The domestic and foreign circumstances are constantly getting worse, which in turn creates a climate of generalized complication. Greek society is being pressured on many levels, from the tax burden, the slew of obligations and the agony for work.
However much this peculiar state of waiting and tolerance is maintained, the nerves are shot and the pot is boiling, so it is not unlikely for an unexpected event to cause a social explosion.
And all of this is going on concurrently with the critical negotiations with the creditors for the second bailout review and the relief measures for the excessive and oppressive public debt.
Creditors and partners want guarantees over any settlement on the Greek debt and demand additional measures to ensure proper implementation. This will likely intensify social engineering. Moreover, the bolstering of anti-union forces in Europe and our country, following Trump's electoral win in the USA, is affecting our country.
More and more are investing in similar anti-systemic platforms, as they count on finding unclaimed living space for political action.
Therefore lately there is an escalation of movements, groups and unions that are resisting the almost one-way politics, by investing in the next day of the collision, which some consider possible and others are preparing for. Irrespective of capabilities, their corrosive actions against the existing and in many ways worn out political system, must be taken for granted.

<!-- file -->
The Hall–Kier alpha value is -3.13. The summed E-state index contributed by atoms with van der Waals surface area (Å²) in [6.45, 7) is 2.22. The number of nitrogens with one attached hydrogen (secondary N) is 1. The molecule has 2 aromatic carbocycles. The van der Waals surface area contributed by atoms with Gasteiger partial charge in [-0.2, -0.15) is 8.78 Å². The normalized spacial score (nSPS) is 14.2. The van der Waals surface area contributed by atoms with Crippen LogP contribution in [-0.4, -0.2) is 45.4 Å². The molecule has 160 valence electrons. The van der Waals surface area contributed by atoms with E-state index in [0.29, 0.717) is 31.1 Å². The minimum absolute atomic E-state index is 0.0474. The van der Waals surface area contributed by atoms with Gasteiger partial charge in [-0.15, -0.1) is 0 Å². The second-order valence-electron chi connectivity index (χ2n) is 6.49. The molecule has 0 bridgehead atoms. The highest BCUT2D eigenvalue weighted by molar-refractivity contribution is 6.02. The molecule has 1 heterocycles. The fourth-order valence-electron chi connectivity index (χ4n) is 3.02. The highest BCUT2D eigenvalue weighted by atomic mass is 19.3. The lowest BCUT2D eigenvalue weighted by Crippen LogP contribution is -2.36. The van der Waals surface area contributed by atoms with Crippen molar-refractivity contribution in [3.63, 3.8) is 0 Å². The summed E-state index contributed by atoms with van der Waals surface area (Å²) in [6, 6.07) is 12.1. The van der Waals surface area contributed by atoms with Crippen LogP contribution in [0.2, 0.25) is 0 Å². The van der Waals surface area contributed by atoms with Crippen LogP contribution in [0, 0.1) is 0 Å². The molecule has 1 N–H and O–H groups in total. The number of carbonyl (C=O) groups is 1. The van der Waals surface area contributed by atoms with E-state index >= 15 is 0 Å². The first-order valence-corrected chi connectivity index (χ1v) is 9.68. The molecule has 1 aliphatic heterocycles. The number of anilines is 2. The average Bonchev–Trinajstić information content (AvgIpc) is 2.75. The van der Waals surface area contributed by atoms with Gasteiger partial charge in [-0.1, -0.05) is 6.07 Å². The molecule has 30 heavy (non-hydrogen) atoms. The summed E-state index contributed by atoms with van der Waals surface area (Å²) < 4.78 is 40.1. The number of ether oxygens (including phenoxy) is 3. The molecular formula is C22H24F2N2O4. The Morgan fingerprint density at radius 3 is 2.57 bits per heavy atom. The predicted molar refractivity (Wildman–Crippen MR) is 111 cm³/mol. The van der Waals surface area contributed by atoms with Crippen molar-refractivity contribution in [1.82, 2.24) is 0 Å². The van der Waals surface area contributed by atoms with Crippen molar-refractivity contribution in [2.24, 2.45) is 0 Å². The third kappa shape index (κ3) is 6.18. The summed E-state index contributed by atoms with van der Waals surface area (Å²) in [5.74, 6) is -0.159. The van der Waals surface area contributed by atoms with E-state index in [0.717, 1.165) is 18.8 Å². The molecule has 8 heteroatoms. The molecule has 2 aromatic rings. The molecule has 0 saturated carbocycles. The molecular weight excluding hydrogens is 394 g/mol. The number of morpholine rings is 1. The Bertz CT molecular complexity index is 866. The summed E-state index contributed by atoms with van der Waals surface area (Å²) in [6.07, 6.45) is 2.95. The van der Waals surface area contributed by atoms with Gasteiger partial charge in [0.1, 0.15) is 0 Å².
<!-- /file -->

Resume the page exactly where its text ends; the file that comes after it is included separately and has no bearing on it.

But it is not just the domestic front that is causing concern, as everything else is equally problematic.
The refugee crisis is mostly pressuring the islands in the northeast Aegean, the residents are worried and Turkey is threatening to flood Europe with refugees and is making clams as a counterbalance to the potential loss of territory to the east of its border, from a potential settlement of the Syrian crisis.
At the same time talks on the Cypriot dispute are adding further tension and doubts and as if that wasn't enough, last week the Albanian leadership came up with a “package solution” for the differences it assumes it has with our country.
Without a doubt there is no shortage of pitfalls and mines. The government has an obligation to prioritize and closed these open fronts. The first that needs to be addressed in the economy. At present Greece cannot endure any further extension of the financial crisis.
The Prime Minister's first obligation is to assume the political cost and close the second review in time, in order to help support the Greek economy.
At the same time he must cut through the red tape hindering major private investments in Greece, such as the Elliniko project, the reconstruction of the 14 regional airports, as well as resuming privatizations. This will help kick start the economy and allow enough time and space for initiatives in our neighborhood, in order to safeguard the country against external dangers and threats.
Everything else will come in due time...
Originally published in the Sunday print edition